Elba felt very Corsican, similar landscape in parts and unspoilt. We always managed to find a quiet anchorage, well apart from the herring gull colonies – very noisy! Leaving Elba we were on a mission south; Pete and Nicky were arriving in five days and we wanted to spend some time in the Pontine Islands before picking them up in Napoli. So after a quick cruise past Isola Giglio, scene of Costa Concordia tragedy, and a deep rocky anchorage in the very isolated Isola Gionnutri we were up early and off. It was a long 17 hour, cold, rainy, windy, bumpy ride down the Tyrrhenian Sea, we did consider Italian mainland anchorages along the way but had been told the Pontine Islands and Arcipelago Napoletano were lovely so decided to make the extra push, it was worth it. Isolas Ponza, Ischia and Prochia – stunning geology, overwhelming Roman history, always a sheltered anchorage on the opposite side of the island from the busy ferry ports, high white tuff (volcanic ash) cliffs and cave dwellings, warm turquoise water, pastel coloured mosaic of houses, fishing boats, seafood markets, lush gardens, canopied lemon groves (limoncella) and the water temperature up to 27 degrees. We picked up our first guests of the season, Pete and Nicky in Napoli and headed across Golfo Napoli to Port Davide! It was an unappealing dilapidated industrial shore but good holding and easy train to Pompeii. Next day was eventful, started with a 0700 drama with local fishermen, nets and anchor chain don’t mix well, them Pompeii huge, hot, 44 hectare archaeological excavation and finished with offshore rescue of 4 delighted and out-of-their-depth Italian lads.

A busy, ferried, speed boat choppy hop down the coast took us past Sorrento and across to Capri for three nights then back across to Positano and Amalfi (Amalfi Coast) for four. I understand why they are popular places, they are lovely – villages nestled on and in steep ravines, golden domed churches, narrow hairpin roads, converted lookout towers, fresh seafood, and terraced gardens of lemon, olives, figs, plums, apricots and herbs tumbling into the crystal clear sea. We tend to mostly eat on board and I have the museli and bread making down to a fine art –  it has been wonderful having another foodie on board – Nicky Harris, her ciabatta, seafood pasta and salads…mmm

And while on the subject of local fare – two new discovered drinks which I’m keen to try and make at some stage – a pre-dinner fire spritz – Calabrian chilli pepper liqueur (liquore pepperoncino), prosecco and soda and a post-dinner wild fennel digestive (liquore finocchietto).

We spent our last day in Amalfi visiting the hillside village of Ravello, tourists, ceramic shops, wisteria clad villas and two beautiful Italian English gardens which host many international music events. We bussed up to Ravello and then decided to walk down to Amalfi via Atrani – steep, steep paths, 1000+ steps, the old way, past abandoned gardens and abundant fruit, finally the coast and an underground tunnel to Amalfi coming out at the cathedral. Amalfi – its all about the donkeys, and having walked down the old way I can see why.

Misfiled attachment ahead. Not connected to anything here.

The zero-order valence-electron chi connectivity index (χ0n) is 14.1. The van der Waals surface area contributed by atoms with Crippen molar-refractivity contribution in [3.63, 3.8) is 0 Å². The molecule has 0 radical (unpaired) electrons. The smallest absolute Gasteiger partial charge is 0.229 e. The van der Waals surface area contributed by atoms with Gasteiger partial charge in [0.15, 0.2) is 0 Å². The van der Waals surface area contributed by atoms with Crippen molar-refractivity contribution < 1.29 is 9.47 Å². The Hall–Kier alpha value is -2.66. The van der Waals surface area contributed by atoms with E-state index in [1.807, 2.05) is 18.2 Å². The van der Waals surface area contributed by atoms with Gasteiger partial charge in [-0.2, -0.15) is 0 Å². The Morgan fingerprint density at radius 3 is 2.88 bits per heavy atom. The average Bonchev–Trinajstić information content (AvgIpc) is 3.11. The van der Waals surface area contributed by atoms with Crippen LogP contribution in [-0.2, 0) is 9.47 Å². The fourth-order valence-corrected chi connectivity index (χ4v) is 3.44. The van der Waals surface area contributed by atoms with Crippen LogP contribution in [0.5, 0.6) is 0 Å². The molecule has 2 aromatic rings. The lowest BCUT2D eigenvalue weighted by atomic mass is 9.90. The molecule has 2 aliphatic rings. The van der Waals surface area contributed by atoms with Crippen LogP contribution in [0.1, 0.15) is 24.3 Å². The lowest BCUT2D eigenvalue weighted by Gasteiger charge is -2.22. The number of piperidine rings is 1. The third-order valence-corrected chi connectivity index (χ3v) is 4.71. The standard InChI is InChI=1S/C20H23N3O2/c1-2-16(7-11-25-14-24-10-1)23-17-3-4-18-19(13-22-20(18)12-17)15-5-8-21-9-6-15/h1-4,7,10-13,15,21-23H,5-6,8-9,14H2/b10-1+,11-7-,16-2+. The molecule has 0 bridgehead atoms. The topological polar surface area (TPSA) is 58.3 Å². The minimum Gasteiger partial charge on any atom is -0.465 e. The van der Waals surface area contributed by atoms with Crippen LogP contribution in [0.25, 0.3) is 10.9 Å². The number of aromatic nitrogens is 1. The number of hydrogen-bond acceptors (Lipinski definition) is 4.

We left Amalfi 3 days ago to make our way down the Calabrian coast to Cetraro – it looked like a good place to pick up our next set of guests – Doug & Katy, and Greg & Maggie, off the train from Roma. Calabria – its all about the chillis and a pig! Halfway down the coast, three nautical miles from shore what should we come across but a pig, happily swimming along looking like he was heading to Sardegna – if that was the case then he had another 230 nautical miles to go ! I was a bit worried that he mightn’t make it so we decided to herd him back to shore – two hours and a little help from a local Italian speedboat and the Guardia Costiera later he clambered up the rocks and took off down the beach, we didn’t stay around to see what happened next…

On the way to Cetraro we anchored for the night at Diamante – a gem of a place, small town with walls covered in murals – clever, beautiful, a wide display of various artists – eat your heart out Katikati.

Cetraro was, as expected, a good pickup place, a five-minute walk from the train station to the beach and a five-minute tender to our anchorage – our train weary guests (five hours of broken aircon) were straight into the 29 degree sea. It was also a good setting off place for the volcanic and windy Aeolian Islands – Stromboli, Lipari, Vulcano and then down to Sicily – ….all to be revealed in the next exciting chapter.